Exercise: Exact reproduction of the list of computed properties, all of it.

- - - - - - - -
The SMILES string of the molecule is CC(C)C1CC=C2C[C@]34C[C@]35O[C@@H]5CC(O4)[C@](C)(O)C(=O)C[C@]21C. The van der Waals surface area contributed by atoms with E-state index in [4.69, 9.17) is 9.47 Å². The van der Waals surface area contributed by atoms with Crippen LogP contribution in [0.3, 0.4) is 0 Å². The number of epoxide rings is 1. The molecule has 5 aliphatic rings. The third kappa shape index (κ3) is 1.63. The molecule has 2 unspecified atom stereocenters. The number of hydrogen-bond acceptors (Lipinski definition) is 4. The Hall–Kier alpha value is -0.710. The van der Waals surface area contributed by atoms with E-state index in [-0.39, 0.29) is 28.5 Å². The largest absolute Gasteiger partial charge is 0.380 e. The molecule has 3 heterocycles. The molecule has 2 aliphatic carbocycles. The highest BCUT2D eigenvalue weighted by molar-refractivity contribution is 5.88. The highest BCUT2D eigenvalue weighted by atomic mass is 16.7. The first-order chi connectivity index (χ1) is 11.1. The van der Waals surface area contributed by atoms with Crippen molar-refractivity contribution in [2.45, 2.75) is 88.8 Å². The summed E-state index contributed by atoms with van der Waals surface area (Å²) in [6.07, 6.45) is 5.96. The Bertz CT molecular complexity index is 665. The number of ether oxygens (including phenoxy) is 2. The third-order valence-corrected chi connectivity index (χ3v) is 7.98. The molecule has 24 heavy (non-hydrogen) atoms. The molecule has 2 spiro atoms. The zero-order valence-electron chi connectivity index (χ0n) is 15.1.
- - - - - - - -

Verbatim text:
The SMILES string of the molecule is CC(C)C1CC=C2C[C@]34C[C@]35O[C@@H]5CC(O4)[C@](C)(O)C(=O)C[C@]21C. The van der Waals surface area contributed by atoms with E-state index in [4.69, 9.17) is 9.47 Å². The van der Waals surface area contributed by atoms with Crippen LogP contribution in [0.3, 0.4) is 0 Å². The number of epoxide rings is 1. The molecule has 5 aliphatic rings. The third kappa shape index (κ3) is 1.63. The molecule has 2 unspecified atom stereocenters. The number of hydrogen-bond acceptors (Lipinski definition) is 4. The Hall–Kier alpha value is -0.710. The van der Waals surface area contributed by atoms with E-state index in [-0.39, 0.29) is 28.5 Å². The largest absolute Gasteiger partial charge is 0.380 e. The molecule has 3 heterocycles. The molecule has 2 aliphatic carbocycles. The highest BCUT2D eigenvalue weighted by molar-refractivity contribution is 5.88. The highest BCUT2D eigenvalue weighted by atomic mass is 16.7. The first-order chi connectivity index (χ1) is 11.1. The van der Waals surface area contributed by atoms with Crippen molar-refractivity contribution in [2.45, 2.75) is 88.8 Å². The summed E-state index contributed by atoms with van der Waals surface area (Å²) in [6.07, 6.45) is 5.96. The Bertz CT molecular complexity index is 665. The number of ether oxygens (including phenoxy) is 2. The third-order valence-corrected chi connectivity index (χ3v) is 7.98. The molecule has 24 heavy (non-hydrogen) atoms. The molecule has 2 spiro atoms. The zero-order valence-electron chi connectivity index (χ0n) is 15.1.